William Evans Mullan Jr.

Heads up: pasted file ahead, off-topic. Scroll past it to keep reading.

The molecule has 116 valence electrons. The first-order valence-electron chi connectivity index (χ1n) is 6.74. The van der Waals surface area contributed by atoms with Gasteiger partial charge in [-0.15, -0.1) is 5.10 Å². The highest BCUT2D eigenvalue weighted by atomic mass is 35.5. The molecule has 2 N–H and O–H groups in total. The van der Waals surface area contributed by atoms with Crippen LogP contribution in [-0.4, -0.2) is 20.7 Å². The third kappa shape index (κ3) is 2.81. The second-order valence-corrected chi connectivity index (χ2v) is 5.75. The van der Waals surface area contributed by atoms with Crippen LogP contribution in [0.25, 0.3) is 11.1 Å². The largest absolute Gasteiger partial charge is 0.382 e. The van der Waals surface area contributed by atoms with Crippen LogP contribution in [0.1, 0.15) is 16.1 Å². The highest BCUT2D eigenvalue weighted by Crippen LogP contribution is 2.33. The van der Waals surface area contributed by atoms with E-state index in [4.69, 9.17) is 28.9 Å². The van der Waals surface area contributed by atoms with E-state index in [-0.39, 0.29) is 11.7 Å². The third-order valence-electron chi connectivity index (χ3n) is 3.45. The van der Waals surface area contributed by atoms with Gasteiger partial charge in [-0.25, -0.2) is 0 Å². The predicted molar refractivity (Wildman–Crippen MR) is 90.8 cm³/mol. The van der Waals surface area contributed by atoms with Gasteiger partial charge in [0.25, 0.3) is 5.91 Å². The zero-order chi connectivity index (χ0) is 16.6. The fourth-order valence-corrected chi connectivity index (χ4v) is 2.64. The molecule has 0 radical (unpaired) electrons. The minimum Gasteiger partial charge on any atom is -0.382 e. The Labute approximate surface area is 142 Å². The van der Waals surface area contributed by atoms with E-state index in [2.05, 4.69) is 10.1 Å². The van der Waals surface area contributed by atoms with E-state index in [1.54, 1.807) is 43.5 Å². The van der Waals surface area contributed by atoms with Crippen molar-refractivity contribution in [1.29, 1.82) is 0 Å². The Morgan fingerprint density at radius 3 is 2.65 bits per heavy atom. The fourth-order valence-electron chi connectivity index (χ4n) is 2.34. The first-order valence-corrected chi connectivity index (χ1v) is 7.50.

January 16, 1923January 4, 2019